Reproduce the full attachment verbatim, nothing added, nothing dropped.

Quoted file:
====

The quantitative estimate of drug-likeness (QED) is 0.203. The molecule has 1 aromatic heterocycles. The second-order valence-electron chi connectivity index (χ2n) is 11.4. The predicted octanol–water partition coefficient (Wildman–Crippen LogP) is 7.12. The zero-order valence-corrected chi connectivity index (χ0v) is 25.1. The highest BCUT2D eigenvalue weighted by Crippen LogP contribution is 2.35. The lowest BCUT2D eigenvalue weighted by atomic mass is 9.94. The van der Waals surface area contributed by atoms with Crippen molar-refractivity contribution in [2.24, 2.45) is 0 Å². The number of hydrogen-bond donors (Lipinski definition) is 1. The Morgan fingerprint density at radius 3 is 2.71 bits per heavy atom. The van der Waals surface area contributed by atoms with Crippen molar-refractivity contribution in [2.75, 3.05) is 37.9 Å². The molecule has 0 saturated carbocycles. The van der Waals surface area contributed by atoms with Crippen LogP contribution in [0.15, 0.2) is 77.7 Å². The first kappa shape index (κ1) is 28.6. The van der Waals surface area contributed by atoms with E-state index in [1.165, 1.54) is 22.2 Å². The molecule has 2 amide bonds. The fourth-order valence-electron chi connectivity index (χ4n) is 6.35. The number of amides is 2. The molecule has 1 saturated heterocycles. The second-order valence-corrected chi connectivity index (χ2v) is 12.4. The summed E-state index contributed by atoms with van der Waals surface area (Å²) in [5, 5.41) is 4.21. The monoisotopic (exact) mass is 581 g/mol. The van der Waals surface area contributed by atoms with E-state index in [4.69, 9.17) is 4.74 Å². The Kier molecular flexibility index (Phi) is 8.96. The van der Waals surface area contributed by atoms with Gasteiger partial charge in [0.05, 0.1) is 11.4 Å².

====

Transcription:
The quantitative estimate of drug-likeness (QED) is 0.203. The molecule has 1 aromatic heterocycles. The second-order valence-electron chi connectivity index (χ2n) is 11.4. The predicted octanol–water partition coefficient (Wildman–Crippen LogP) is 7.12. The zero-order valence-corrected chi connectivity index (χ0v) is 25.1. The highest BCUT2D eigenvalue weighted by Crippen LogP contribution is 2.35. The lowest BCUT2D eigenvalue weighted by atomic mass is 9.94. The van der Waals surface area contributed by atoms with Crippen molar-refractivity contribution in [2.24, 2.45) is 0 Å². The number of hydrogen-bond donors (Lipinski definition) is 1. The Morgan fingerprint density at radius 3 is 2.71 bits per heavy atom. The van der Waals surface area contributed by atoms with Crippen molar-refractivity contribution in [2.75, 3.05) is 37.9 Å². The molecule has 0 saturated carbocycles. The van der Waals surface area contributed by atoms with Crippen LogP contribution in [0.15, 0.2) is 77.7 Å². The first kappa shape index (κ1) is 28.6. The van der Waals surface area contributed by atoms with E-state index in [1.165, 1.54) is 22.2 Å². The molecule has 2 amide bonds. The fourth-order valence-electron chi connectivity index (χ4n) is 6.35. The number of amides is 2. The molecule has 1 saturated heterocycles. The second-order valence-corrected chi connectivity index (χ2v) is 12.4. The summed E-state index contributed by atoms with van der Waals surface area (Å²) in [5, 5.41) is 4.21. The monoisotopic (exact) mass is 581 g/mol. The van der Waals surface area contributed by atoms with E-state index in [4.69, 9.17) is 4.74 Å². The Kier molecular flexibility index (Phi) is 8.96. The van der Waals surface area contributed by atoms with Gasteiger partial charge in [0.05, 0.1) is 11.4 Å².